Free travel is becoming an acceptable norm in former railway minister Mamata Banerjee’s signature train — the non-stop Duronto.
Launched in 2010 during Banerjee’s tenure, the Duronto was the only Indian train that did not permit free rail travel. However, things changed after Banerjee quit as the railway minister to take charge as the CM of West Bengal in May 2011.
At first, MPs inched their way into the Duronto on free tickets. Subsequently, members of various railways committees — including the passenger services committee and passenger amenities committee — also wangled their way in, followed by defence personnel travelling on railway warrants.
Following a recent order, duty pass holders were also permitted free travel on Duronto trains, and now, the 14-lakh strong workforce of the Indian Railways is clamouring for their slice of the pie.
The Railways provides three privilege passes to 14 lakh employees, and six for its 1,200-strong cadre of officers. These passes were allowed on all trains, except for the Duronto.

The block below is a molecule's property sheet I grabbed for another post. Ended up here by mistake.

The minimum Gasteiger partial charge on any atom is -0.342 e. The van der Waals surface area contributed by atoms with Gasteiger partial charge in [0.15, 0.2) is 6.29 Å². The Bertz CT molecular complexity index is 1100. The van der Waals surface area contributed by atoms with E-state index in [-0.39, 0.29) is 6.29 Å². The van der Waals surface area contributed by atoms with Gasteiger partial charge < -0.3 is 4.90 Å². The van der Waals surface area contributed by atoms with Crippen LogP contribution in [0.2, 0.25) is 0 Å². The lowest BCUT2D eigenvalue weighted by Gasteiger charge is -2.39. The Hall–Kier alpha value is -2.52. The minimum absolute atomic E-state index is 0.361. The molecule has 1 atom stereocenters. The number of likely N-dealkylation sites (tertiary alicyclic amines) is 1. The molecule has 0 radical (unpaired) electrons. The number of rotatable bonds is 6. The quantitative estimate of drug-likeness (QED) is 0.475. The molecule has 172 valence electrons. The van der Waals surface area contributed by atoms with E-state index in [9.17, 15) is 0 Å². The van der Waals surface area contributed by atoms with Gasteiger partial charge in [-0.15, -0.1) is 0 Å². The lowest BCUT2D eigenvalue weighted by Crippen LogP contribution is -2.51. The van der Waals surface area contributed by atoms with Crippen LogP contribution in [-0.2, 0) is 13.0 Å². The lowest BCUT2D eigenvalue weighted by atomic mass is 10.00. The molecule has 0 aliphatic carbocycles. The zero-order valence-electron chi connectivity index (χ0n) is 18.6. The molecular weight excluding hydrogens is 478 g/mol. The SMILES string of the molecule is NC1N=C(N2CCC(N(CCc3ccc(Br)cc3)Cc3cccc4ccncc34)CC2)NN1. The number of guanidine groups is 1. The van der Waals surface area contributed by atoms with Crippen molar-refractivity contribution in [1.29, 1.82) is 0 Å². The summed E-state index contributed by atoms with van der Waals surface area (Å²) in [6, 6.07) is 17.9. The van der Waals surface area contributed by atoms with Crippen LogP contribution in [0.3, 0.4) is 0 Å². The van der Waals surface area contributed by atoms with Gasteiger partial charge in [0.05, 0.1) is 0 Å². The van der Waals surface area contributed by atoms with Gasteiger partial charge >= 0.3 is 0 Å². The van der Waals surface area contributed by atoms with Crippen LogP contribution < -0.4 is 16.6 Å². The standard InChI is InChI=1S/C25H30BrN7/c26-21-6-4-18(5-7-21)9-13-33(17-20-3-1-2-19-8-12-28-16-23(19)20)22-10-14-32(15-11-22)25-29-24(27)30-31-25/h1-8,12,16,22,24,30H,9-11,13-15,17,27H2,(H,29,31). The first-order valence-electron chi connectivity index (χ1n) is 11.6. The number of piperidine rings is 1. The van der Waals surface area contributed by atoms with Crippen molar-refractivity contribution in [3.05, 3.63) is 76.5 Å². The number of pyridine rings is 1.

Interestingly, the issue cropped up after a public announcement by sacked railway minister Dinesh Trivedi in Chennai last November, when he announced that he would make privilege passes valid for Duronto trains as well. “But, despite that, the officials have not implemented the decision in full. They are awaiting Mamata’s nod. This is really odd,” said Shiv Gopal Mishra of the All India Railway Men Federation (AIRF).
Meanwhile, the cost of providing free passes to railway employees has been mounting steadily. The expenditure for providing a free travel pass to a single railway employee worked out to Rs. 3,311 in 2010, as against Rs. 429 in 2002.